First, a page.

week is a yearly celebration of Aboriginal and Torres Strait Islander people’s culture, history and achievements. This year the focus is on ‘Voice, Treaty, Truth’ with events held across the nation. In Newcastle you can join in some of the celebrations hosted by Local Land Council, Awabakal kicking off 9:30 am at Civic Park on Monday 8 July 2019. The University of Newcastle is hosting a panel discussion on Thursday 4 July, 2019 starting at 8 pm addressing this year’s theme Voice, Treaty, Truth – The Uluru Statement from the Heart. The event is free and provides a great opportunity to learn what the Uluru Statement’s calls for Voice, Treaty, and Truth actually mean?
Follow the link for more information: https://www.newcastle.edu.au/events/community-and-alumni/the-conservatorium/voice,-treaty,-truth-the-uluru-statement-from-the-heart
To celebrate NAIDOC week we have provided some resources that detail some of the history, culture and achievements of Indigenous Australian’s. In addition to some of the current issues that pose a threat to Indigenous lives and their cultural practices.
To genuinely understand current issues it is important to gain knowledge of what Indigenous Australian’s experienced during Western Colonisation. The below TedTalk provides a firsthand account of Sheila Humphries stolen childhood and the way in which she rebuilt her life after the invasion.
Lead on effects of Western Colonisation has resulted in increased health concerns for Indigenous community members including mental health. The attached article discusses changes to how Aboriginal people are communicated with and cared for within this industry to try and provide better care and reduce the high amount of suicide within the Indigenous community.
Other programs have been put in place to assist Indigenous Australian’s including the ‘Close the Gap’ campaign. Although there is much more that needs to be done, these initiatives are providing some help and support to the Indigenous community, providing a voice for Aboriginal and Torres Strait Islander people.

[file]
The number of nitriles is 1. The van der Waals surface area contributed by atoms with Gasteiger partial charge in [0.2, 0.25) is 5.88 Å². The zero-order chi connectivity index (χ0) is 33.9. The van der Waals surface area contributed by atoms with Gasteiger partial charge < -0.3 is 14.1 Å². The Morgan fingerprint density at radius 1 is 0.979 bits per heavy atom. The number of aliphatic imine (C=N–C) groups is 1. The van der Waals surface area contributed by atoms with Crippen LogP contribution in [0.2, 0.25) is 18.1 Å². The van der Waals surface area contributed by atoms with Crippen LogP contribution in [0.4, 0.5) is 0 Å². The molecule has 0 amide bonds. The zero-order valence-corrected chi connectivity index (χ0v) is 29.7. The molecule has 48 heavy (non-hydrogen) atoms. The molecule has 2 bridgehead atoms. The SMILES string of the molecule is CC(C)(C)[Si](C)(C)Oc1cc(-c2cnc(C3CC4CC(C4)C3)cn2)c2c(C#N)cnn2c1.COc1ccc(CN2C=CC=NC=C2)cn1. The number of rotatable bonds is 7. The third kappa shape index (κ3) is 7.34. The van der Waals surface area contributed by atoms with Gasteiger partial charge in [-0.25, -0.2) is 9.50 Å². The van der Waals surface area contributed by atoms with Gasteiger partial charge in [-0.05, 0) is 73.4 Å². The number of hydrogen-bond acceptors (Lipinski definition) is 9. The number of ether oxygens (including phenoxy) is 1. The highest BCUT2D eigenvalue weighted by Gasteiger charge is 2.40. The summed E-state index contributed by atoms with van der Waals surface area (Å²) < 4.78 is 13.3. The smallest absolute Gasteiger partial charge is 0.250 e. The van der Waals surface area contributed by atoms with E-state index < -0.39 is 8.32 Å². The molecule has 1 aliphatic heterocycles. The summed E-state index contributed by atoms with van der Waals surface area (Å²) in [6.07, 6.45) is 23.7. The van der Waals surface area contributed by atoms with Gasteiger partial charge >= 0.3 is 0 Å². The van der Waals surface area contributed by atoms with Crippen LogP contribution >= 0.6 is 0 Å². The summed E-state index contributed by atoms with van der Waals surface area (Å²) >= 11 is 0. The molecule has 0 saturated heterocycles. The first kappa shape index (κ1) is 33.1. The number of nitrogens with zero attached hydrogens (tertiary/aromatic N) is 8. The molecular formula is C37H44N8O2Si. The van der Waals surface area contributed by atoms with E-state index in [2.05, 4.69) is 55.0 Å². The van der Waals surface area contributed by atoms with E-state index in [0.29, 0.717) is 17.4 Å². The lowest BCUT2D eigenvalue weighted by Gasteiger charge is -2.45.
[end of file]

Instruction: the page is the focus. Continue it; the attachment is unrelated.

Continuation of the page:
If you have minimal knowledge of Aboriginal and Torres Strait Islander history and culture or want to know more head to http://www.aboriginalculture.com.au.This site provides some great information about Australia’s oldest surviving culture.
Image source: www.aboriginalculture.com.au, 2019
Art plays a significant role in Indigenous culture expressing The Dreamtime and history. One incredible group of Indigenous women who live in West Arnhem Land have created the Bábbarra Women’s Centre, which is run by ‘women for women’. This centre provides a safe place for women to express themselves and empower one another. This has led to the creation of beautiful, unique textile prints which celebrates Indigenous culture and has taken them to fashion capitals around the globe! The below article discusses their most recent achievement and how you can help.
You can also visit their website to view the unique artesian handmade fabrics and clothing for sale knowing that every purchase directly supports this ambitious group of women.
Hopefully the information provides a little more knowledge of Aboriginal and Torres Strait people’s culture, history and achievements.